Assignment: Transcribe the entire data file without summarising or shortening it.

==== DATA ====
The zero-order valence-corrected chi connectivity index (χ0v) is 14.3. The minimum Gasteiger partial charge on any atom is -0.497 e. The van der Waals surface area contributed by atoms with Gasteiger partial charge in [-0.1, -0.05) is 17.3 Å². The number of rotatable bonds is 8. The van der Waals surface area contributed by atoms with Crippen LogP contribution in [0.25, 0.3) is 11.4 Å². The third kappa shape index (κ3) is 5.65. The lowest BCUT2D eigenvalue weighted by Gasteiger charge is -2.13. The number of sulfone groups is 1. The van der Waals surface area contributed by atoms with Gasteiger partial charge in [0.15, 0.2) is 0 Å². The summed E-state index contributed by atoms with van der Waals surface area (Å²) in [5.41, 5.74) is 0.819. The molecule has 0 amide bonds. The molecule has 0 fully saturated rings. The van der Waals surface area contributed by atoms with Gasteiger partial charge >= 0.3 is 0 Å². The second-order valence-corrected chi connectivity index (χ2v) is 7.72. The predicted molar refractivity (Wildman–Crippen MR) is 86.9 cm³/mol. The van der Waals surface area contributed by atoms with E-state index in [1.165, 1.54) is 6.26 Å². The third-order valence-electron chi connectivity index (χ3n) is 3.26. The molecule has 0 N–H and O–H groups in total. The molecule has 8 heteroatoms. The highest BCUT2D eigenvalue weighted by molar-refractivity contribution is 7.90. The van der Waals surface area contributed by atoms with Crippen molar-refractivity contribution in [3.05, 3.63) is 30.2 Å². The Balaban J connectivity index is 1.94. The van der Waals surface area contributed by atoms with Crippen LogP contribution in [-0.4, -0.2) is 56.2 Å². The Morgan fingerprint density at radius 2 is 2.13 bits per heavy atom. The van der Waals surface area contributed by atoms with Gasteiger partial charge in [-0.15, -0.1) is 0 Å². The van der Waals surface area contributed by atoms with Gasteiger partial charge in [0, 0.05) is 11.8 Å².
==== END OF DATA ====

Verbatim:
The zero-order valence-corrected chi connectivity index (χ0v) is 14.3. The minimum Gasteiger partial charge on any atom is -0.497 e. The van der Waals surface area contributed by atoms with Gasteiger partial charge in [-0.1, -0.05) is 17.3 Å². The number of rotatable bonds is 8. The van der Waals surface area contributed by atoms with Crippen LogP contribution in [0.25, 0.3) is 11.4 Å². The third kappa shape index (κ3) is 5.65. The lowest BCUT2D eigenvalue weighted by Gasteiger charge is -2.13. The number of sulfone groups is 1. The van der Waals surface area contributed by atoms with Gasteiger partial charge in [0.15, 0.2) is 0 Å². The summed E-state index contributed by atoms with van der Waals surface area (Å²) in [5.41, 5.74) is 0.819. The molecule has 0 amide bonds. The molecule has 0 fully saturated rings. The van der Waals surface area contributed by atoms with Gasteiger partial charge >= 0.3 is 0 Å². The second-order valence-corrected chi connectivity index (χ2v) is 7.72. The predicted molar refractivity (Wildman–Crippen MR) is 86.9 cm³/mol. The van der Waals surface area contributed by atoms with E-state index in [1.165, 1.54) is 6.26 Å². The third-order valence-electron chi connectivity index (χ3n) is 3.26. The molecule has 0 N–H and O–H groups in total. The molecule has 8 heteroatoms. The highest BCUT2D eigenvalue weighted by molar-refractivity contribution is 7.90. The van der Waals surface area contributed by atoms with Crippen molar-refractivity contribution in [3.05, 3.63) is 30.2 Å². The Balaban J connectivity index is 1.94. The van der Waals surface area contributed by atoms with Crippen LogP contribution in [-0.4, -0.2) is 56.2 Å². The Morgan fingerprint density at radius 2 is 2.13 bits per heavy atom. The van der Waals surface area contributed by atoms with Gasteiger partial charge in [-0.15, -0.1) is 0 Å². The van der Waals surface area contributed by atoms with Gasteiger partial charge in [0, 0.05) is 11.8 Å².